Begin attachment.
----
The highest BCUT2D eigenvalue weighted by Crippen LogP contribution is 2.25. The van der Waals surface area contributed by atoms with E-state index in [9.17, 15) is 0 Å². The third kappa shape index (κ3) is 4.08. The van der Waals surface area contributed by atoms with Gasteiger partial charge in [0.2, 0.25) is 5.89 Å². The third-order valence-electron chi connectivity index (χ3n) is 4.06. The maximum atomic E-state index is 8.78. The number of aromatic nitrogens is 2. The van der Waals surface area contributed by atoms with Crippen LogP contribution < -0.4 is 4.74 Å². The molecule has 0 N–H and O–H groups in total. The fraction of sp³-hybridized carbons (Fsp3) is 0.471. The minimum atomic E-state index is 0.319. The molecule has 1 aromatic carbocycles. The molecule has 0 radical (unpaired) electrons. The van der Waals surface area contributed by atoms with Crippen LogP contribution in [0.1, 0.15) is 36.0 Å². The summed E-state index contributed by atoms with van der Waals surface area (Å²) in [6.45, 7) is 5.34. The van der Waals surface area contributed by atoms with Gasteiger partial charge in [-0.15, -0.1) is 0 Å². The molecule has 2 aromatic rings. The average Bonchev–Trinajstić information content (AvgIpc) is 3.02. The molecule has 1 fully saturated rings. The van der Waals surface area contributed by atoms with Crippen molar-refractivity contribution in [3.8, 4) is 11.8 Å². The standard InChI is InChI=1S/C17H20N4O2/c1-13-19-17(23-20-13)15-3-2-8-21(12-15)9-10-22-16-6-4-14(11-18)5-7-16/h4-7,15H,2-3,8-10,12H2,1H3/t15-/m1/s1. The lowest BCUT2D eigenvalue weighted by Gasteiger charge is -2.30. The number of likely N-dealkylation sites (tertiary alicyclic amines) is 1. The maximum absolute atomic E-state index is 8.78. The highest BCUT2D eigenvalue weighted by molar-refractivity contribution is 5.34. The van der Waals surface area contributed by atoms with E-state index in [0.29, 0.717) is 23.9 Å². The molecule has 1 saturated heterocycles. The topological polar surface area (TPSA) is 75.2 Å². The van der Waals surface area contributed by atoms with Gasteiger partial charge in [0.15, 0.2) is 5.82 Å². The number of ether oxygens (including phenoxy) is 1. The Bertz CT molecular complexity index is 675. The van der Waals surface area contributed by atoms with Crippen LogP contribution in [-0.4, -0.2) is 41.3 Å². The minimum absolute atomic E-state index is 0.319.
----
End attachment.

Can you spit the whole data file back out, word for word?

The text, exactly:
The highest BCUT2D eigenvalue weighted by Crippen LogP contribution is 2.25. The van der Waals surface area contributed by atoms with E-state index in [9.17, 15) is 0 Å². The third kappa shape index (κ3) is 4.08. The van der Waals surface area contributed by atoms with Gasteiger partial charge in [0.2, 0.25) is 5.89 Å². The third-order valence-electron chi connectivity index (χ3n) is 4.06. The maximum atomic E-state index is 8.78. The number of aromatic nitrogens is 2. The van der Waals surface area contributed by atoms with Crippen LogP contribution < -0.4 is 4.74 Å². The molecule has 0 N–H and O–H groups in total. The fraction of sp³-hybridized carbons (Fsp3) is 0.471. The minimum atomic E-state index is 0.319. The molecule has 1 aromatic carbocycles. The molecule has 0 radical (unpaired) electrons. The van der Waals surface area contributed by atoms with Crippen LogP contribution in [0.1, 0.15) is 36.0 Å². The summed E-state index contributed by atoms with van der Waals surface area (Å²) in [6.45, 7) is 5.34. The van der Waals surface area contributed by atoms with Gasteiger partial charge in [-0.15, -0.1) is 0 Å². The molecule has 2 aromatic rings. The average Bonchev–Trinajstić information content (AvgIpc) is 3.02. The molecule has 1 fully saturated rings. The van der Waals surface area contributed by atoms with Crippen molar-refractivity contribution in [3.8, 4) is 11.8 Å². The standard InChI is InChI=1S/C17H20N4O2/c1-13-19-17(23-20-13)15-3-2-8-21(12-15)9-10-22-16-6-4-14(11-18)5-7-16/h4-7,15H,2-3,8-10,12H2,1H3/t15-/m1/s1. The lowest BCUT2D eigenvalue weighted by Gasteiger charge is -2.30. The number of likely N-dealkylation sites (tertiary alicyclic amines) is 1. The maximum absolute atomic E-state index is 8.78. The highest BCUT2D eigenvalue weighted by molar-refractivity contribution is 5.34. The van der Waals surface area contributed by atoms with E-state index in [0.29, 0.717) is 23.9 Å². The molecule has 1 saturated heterocycles. The topological polar surface area (TPSA) is 75.2 Å². The van der Waals surface area contributed by atoms with Gasteiger partial charge in [0.15, 0.2) is 5.82 Å². The number of ether oxygens (including phenoxy) is 1. The Bertz CT molecular complexity index is 675. The van der Waals surface area contributed by atoms with Crippen LogP contribution in [-0.4, -0.2) is 41.3 Å². The minimum absolute atomic E-state index is 0.319.